Lawmakers left in a state of confusion
When a governor gives the annual State of the State speech, the easy way out is to give a corporate annual report.
You can fill it up with numbers and graphs. A governor's staff is large enough to make you appear to be master of all.
Or you can swoop down from the Capitol's fifth floor with the hopes and dreams of your administration. The cabinet members have convinced you of all the programs to be accomplished and all you have to do is enlist the 76 listening legislators as partners.
The third way of delivering the State of the State is to lay down the law. As governor, you can list the big problems: Crime, pollution, overcrowding, no more money and no more gas. Then you tell the assembled 76, we are going to cowboy-up and do this or that.
Last Tuesday, Gov. Linda Lingle used her sixth State of the State speech not to list, or prod, or inspire, but rather to confuse as she launched a new program.
Lingle said the state should buy 850 acres of Oahu's North Shore to block the construction of five hotels next to the existing Turtle Bay resort and golf course.
There is not a politician alive that would speak against getting new parks, but the unplanned shock of the announcement had the 76 mystified.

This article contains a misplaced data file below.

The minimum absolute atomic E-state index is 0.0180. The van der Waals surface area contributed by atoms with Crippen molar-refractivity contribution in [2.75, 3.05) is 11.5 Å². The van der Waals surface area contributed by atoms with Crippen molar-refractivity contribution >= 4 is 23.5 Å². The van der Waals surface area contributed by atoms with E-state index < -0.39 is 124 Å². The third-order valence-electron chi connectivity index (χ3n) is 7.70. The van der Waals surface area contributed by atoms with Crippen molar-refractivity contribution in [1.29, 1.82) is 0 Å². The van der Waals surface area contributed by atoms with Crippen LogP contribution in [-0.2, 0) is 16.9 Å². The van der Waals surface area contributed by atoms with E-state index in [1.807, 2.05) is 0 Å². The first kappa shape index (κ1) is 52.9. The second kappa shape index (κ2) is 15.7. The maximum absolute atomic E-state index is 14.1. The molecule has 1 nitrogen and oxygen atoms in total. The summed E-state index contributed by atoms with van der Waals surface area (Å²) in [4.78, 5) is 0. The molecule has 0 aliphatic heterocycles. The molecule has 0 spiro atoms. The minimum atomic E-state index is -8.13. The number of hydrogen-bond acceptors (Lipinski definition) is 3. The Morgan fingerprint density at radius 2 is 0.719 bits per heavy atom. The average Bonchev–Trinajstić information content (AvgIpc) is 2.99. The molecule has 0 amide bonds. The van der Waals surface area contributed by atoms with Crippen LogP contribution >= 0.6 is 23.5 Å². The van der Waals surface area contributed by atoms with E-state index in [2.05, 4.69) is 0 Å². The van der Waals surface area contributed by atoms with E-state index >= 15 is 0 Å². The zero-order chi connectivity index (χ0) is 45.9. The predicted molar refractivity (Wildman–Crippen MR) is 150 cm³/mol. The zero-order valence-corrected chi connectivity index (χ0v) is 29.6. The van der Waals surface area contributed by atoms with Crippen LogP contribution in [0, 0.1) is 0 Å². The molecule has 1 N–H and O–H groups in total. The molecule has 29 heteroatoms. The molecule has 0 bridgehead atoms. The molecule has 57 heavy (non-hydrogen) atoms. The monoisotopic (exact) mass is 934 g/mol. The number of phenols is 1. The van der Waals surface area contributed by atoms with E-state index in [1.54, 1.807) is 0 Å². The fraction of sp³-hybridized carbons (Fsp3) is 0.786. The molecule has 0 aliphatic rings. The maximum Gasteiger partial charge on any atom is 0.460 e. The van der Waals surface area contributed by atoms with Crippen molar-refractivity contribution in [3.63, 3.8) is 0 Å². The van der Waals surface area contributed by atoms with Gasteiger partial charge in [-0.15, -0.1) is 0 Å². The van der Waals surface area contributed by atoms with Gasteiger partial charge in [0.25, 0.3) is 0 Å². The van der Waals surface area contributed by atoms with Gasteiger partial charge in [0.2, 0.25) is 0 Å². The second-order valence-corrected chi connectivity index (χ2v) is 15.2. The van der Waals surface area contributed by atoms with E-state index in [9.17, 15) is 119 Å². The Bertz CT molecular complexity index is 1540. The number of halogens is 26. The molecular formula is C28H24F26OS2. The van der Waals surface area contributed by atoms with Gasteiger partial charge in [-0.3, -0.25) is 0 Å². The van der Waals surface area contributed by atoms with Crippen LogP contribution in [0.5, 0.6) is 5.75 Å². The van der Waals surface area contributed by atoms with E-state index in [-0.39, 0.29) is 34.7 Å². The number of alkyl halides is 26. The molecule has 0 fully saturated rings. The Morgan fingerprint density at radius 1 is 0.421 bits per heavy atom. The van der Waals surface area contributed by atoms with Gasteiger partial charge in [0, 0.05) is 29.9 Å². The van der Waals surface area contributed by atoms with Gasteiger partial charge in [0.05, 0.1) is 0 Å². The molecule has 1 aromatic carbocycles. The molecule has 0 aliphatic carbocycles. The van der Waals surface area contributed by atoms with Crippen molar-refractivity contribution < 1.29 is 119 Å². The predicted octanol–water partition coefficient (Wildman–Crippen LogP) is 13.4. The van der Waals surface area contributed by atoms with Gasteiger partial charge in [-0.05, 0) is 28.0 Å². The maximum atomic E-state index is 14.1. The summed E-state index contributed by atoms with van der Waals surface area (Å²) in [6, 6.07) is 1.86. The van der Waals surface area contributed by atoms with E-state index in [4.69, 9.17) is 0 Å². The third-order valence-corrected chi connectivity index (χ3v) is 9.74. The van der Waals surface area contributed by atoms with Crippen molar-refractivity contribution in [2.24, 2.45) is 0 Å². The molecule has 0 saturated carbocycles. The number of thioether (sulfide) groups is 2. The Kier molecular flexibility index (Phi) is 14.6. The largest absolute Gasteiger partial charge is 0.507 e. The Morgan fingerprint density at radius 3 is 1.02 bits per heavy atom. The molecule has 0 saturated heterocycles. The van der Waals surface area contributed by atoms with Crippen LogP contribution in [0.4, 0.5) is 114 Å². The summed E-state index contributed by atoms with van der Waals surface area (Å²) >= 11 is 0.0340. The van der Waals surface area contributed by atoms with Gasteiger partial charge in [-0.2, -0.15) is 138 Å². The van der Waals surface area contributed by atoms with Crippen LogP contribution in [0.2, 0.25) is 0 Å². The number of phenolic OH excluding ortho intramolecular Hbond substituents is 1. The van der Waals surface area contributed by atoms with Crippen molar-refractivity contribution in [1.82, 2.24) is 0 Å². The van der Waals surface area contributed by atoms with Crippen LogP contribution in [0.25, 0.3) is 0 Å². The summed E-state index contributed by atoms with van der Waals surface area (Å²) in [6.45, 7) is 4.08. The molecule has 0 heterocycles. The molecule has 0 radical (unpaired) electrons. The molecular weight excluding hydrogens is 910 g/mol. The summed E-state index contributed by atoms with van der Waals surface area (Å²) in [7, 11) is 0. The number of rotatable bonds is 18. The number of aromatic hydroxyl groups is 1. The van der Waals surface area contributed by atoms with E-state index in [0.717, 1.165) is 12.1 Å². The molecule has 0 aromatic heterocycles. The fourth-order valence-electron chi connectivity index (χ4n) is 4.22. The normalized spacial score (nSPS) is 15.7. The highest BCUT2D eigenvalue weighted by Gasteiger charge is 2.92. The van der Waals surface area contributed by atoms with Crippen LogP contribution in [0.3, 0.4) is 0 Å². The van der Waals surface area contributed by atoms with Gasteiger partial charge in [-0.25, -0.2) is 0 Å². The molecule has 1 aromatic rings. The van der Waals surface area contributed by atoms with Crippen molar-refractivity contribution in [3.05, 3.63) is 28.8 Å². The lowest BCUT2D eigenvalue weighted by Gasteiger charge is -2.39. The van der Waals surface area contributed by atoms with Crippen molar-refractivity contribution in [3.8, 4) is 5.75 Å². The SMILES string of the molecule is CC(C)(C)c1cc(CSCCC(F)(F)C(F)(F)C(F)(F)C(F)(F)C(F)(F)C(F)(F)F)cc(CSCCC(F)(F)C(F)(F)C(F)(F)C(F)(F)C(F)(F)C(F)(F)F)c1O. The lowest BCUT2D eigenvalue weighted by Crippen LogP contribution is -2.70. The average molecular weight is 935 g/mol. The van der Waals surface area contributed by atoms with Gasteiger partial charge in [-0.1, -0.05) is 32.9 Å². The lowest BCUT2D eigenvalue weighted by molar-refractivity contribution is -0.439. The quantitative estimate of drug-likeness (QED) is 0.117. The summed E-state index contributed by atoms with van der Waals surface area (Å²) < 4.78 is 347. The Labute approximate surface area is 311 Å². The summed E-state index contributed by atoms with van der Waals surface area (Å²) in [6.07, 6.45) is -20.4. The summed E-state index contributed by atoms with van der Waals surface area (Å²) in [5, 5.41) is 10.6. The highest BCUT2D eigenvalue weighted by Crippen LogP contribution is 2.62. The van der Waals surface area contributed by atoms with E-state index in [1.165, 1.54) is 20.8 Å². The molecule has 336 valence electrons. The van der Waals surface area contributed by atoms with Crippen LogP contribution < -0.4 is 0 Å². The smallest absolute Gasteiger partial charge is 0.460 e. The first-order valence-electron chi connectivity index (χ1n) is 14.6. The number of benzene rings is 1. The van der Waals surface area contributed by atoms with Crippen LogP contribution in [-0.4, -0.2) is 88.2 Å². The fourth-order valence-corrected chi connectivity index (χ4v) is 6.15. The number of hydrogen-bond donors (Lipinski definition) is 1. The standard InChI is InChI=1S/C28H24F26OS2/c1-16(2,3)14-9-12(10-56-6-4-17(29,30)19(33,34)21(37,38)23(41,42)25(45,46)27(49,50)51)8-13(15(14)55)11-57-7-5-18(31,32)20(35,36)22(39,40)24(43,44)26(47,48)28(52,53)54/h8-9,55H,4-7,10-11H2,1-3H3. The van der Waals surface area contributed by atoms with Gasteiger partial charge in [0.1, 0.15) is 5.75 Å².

Back in 2003, when Lingle was giving her first State of the State speech, she warned of a $175 million budget shortfall. Later she went on statewide television to press her case for budgetary restraint -- that is, not spending so much state money.
A large part of her re-election campaign was based on steering the state through times of no money and breaking through with a surplus.
So legislators wondered where was the tighten-the-purse-strings talk.
Also, legislators had just come through a bloody mid-session battle allowing the Hawaii Superferry to sail while the required environmental impact statements were being done. To those on the outside it might now seem like another day in the bureaucracy, but in Hawaii it was a fight over lifestyle, newcomer versus local, and environment against business success. A "Thanks guys, we all became stronger and wiser because of that battle," might have eased the way for some future bipartisan cooperation.
The same hope for some consensus with the pending $200 million land settlement with the Office of Hawaiian Affairs, might also have been included in the State of the State.
Instead, the gathered 76 found out that according to Lingle, the state of the state of Hawaii was looking for a way to buy 850 acres of the North Shore.
So when Lingle introduced a Hawaiian troupe to end her speech in song, instead of applause, it served as a way to cover the Legislature's bafflement.